Yes. Connect Black to Black, White to White and bare ground wires together.
Connect black to black and white to white from the switch. Your old fixture may have had wiring for multiple bulbs so they could be switched separately.
Connect them in parallel. The black wire from the ballast to the black line wire. The white wire from the ballast to the line neutral. Connect the ground wire to the ground screw which is located in the body of the fixture. Grounding of the fixtures is essential.
There should be two wires in the box, black and white and possibly a bare one depending on the age of the wiring in the house. The fixture has two screws on the base. One wire goes on each screw. If there are short wires on the fixture, black to black and white to white. If there is a bare ground wire in the house box, it attaches to the body of the fixture. If there is no ground screw on the fixture, do not worry about it.
If there is a brass colored screw and a silver colored screw, the BLACK wire will connect to the brass screw. If you can't see a difference, connect the black wire to whichever screw connects to the CENTER contact of the light fixture.
If you already know how to put one fixture on a 3-way, just connect white-to-white and black-to-black from one light to the next. If you're changing from a single switch to the 3-way, the exact wiring will depend on whether the power comes from the breaker box to the switch or the existing fixture. I'll assume you're starting from scratch or have the power going to the fixture. You need #15 two-wire with ground and #15 three-wire with ground romex. Run two-wire from the breaker box to the first light fixture. Pull a another two-wire from this box to switch A and a three-wire between the switches. String two-wire from the first light to the second, second to third, etc. In the first box, connect white from source to the white fixture wire and the white going to the second box; black from source to the black to switch A; and the black fixture wire to both the white to switch A and the black to the next fixture. At each of the other 5 fixtures, connect all white to white and black to black (three pair in each box except the last one). At switch A, connect the white from the fixture to the common (center) connector and the black directly to the black going to switch B. The red and white wires going to switch B are connected to the two outside connectors of switch A. At switch B, the black goes to the common connector and the red and white to the outside connectors. At each box, connect all the bare wires (second ground) to each other and to the fixture or box. Now turn the power back on. If all the connectors are tight, power should follow the black wires from source past the fixture and switch A to switch B. From there it will go through one or the other of the travellers and, if switch A is in the same position as B, up the white switch leg to the fixtures, turn on all the lights and go back to ground.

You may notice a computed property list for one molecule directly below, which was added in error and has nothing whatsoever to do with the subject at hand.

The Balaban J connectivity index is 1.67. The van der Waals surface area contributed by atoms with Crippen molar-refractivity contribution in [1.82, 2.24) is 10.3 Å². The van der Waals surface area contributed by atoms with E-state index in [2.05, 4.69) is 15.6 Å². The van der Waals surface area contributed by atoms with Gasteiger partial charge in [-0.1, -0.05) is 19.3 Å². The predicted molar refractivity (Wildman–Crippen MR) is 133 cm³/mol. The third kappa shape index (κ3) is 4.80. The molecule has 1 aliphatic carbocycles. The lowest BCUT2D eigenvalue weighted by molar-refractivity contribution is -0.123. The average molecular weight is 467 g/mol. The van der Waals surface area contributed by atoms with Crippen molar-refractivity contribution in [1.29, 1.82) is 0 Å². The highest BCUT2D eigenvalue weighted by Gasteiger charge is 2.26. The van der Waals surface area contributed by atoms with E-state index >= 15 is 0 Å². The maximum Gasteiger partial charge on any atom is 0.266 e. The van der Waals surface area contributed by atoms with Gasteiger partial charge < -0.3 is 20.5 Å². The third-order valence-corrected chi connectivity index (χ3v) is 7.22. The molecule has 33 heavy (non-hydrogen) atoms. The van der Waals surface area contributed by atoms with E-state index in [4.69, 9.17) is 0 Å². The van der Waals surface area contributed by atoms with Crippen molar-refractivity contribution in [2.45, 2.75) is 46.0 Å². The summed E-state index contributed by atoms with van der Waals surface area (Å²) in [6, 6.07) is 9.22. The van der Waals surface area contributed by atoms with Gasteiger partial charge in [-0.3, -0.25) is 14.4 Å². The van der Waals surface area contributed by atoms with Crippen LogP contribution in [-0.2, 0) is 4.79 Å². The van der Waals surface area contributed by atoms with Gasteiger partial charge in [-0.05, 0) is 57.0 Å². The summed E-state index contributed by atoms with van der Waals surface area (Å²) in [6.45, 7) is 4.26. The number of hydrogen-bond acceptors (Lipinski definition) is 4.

very easy just pull your self a line from the outlet to the location you want to have the pull light fixture installed ,then connect the black wire to the black wire in the outlet white to the white and the copper ground to the ground then on the other end of the wire at the light fixture location connect the black to the copper screw and the white to the silver screw .and that should make it work with pull string .but make sure the circuit is turned off for that outlet location before you do the instillation
You would have to provide more info to be certain what your problem is. Typically a black and white wire would connect to the two wires on the light fixture. The fixture should also be controlled by a switch that "breaks" the black (Hot Wire) to turn off the fixture. If you have a volt meter you can see if there is 120Volts between the black and white wires with switch on. If there is a single white wire going to fixture (Neutral), where is the "black wires tied" to. Maybe one of the black wires has broken off the fixture.
You call an electrician LMAO! Assuming all white wires are connected seperately from the red and black wires and that the other in the box are 110V....Connect your ground to ground, white to white and your black to either the red or black unless they are all tied together in which it wouldn't matter.
If there is a red wire in the fixture box it sounds like the fixture is three way switched. The travelers are coming from one of the two switches and the cable is going to the second switch.See related links below.
Install the switch in the wall outlet box you have installed. Now run a 12/2 or 14/2 wire from the switch to the light fixture in the ceiling. Run the exact same size wire that is already powering the light. Connect the ground wire coming from the light switch to the ground wires in the ceiling box. At the light in the ceiling cut the black wire powering the light. Cut only that wire. Now strip the 2 black wires back and connect the white wire coming from the wall switch to one of the black wires and the black wire coming from the wall switch to the other black wire. At the wall switch connect the ground wire to the ground screw on the single pole switch. Now connect the white and black wire to either screw. Does not matter which one. Now when you turn the switch off you are breaking the flow of electricity to the light. This is called a switch leg.